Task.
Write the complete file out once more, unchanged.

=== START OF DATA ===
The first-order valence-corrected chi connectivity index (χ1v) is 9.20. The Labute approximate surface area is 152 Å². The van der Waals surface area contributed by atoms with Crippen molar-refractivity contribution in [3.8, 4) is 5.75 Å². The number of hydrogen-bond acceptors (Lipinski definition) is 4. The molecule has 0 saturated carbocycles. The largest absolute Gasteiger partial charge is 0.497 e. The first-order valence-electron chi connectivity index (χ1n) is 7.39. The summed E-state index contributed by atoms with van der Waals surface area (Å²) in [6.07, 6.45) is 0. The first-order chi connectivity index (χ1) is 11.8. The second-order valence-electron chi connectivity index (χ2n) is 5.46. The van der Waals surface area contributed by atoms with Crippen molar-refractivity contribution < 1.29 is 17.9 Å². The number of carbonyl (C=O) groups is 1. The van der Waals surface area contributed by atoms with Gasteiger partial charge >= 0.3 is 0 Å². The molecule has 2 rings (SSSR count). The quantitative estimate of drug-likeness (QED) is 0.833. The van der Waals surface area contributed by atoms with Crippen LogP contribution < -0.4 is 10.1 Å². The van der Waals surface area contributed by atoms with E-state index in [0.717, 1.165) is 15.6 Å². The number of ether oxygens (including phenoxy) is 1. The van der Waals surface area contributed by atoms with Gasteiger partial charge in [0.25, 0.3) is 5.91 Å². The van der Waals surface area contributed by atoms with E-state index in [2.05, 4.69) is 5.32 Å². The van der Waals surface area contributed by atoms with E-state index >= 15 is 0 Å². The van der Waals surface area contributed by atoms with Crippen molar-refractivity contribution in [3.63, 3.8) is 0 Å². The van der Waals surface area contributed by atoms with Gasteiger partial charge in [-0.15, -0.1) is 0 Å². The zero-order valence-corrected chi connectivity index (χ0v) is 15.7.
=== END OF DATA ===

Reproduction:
The first-order valence-corrected chi connectivity index (χ1v) is 9.20. The Labute approximate surface area is 152 Å². The van der Waals surface area contributed by atoms with Crippen molar-refractivity contribution in [3.8, 4) is 5.75 Å². The number of hydrogen-bond acceptors (Lipinski definition) is 4. The molecule has 0 saturated carbocycles. The largest absolute Gasteiger partial charge is 0.497 e. The first-order valence-electron chi connectivity index (χ1n) is 7.39. The summed E-state index contributed by atoms with van der Waals surface area (Å²) in [6.07, 6.45) is 0. The first-order chi connectivity index (χ1) is 11.8. The second-order valence-electron chi connectivity index (χ2n) is 5.46. The van der Waals surface area contributed by atoms with Crippen molar-refractivity contribution < 1.29 is 17.9 Å². The number of carbonyl (C=O) groups is 1. The van der Waals surface area contributed by atoms with Gasteiger partial charge >= 0.3 is 0 Å². The molecule has 2 rings (SSSR count). The quantitative estimate of drug-likeness (QED) is 0.833. The van der Waals surface area contributed by atoms with Crippen LogP contribution < -0.4 is 10.1 Å². The van der Waals surface area contributed by atoms with E-state index in [0.717, 1.165) is 15.6 Å². The number of ether oxygens (including phenoxy) is 1. The van der Waals surface area contributed by atoms with Gasteiger partial charge in [0.25, 0.3) is 5.91 Å². The van der Waals surface area contributed by atoms with E-state index in [2.05, 4.69) is 5.32 Å². The van der Waals surface area contributed by atoms with E-state index >= 15 is 0 Å². The van der Waals surface area contributed by atoms with Crippen molar-refractivity contribution in [3.63, 3.8) is 0 Å². The van der Waals surface area contributed by atoms with Gasteiger partial charge in [-0.15, -0.1) is 0 Å². The zero-order valence-corrected chi connectivity index (χ0v) is 15.7.